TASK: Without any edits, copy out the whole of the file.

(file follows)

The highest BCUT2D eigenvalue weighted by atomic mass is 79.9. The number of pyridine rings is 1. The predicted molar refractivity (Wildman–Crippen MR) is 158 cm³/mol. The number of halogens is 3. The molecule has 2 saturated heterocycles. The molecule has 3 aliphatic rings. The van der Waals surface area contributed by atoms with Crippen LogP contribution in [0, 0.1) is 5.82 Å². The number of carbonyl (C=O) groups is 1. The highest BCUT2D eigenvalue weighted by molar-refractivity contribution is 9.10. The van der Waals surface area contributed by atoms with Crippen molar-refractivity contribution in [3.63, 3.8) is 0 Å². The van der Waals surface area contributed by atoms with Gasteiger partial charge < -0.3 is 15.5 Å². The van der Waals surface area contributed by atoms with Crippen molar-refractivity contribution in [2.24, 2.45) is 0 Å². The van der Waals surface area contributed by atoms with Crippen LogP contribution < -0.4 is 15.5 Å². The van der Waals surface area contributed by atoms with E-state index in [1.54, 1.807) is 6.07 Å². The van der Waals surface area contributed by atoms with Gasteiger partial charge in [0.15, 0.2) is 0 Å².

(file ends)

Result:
The highest BCUT2D eigenvalue weighted by atomic mass is 79.9. The number of pyridine rings is 1. The predicted molar refractivity (Wildman–Crippen MR) is 158 cm³/mol. The number of halogens is 3. The molecule has 2 saturated heterocycles. The molecule has 3 aliphatic rings. The van der Waals surface area contributed by atoms with Crippen LogP contribution in [0, 0.1) is 5.82 Å². The number of carbonyl (C=O) groups is 1. The highest BCUT2D eigenvalue weighted by molar-refractivity contribution is 9.10. The van der Waals surface area contributed by atoms with Crippen molar-refractivity contribution in [3.63, 3.8) is 0 Å². The van der Waals surface area contributed by atoms with Gasteiger partial charge < -0.3 is 15.5 Å². The van der Waals surface area contributed by atoms with Crippen molar-refractivity contribution in [2.24, 2.45) is 0 Å². The van der Waals surface area contributed by atoms with Crippen LogP contribution < -0.4 is 15.5 Å². The van der Waals surface area contributed by atoms with E-state index in [1.54, 1.807) is 6.07 Å². The van der Waals surface area contributed by atoms with Gasteiger partial charge in [0.15, 0.2) is 0 Å².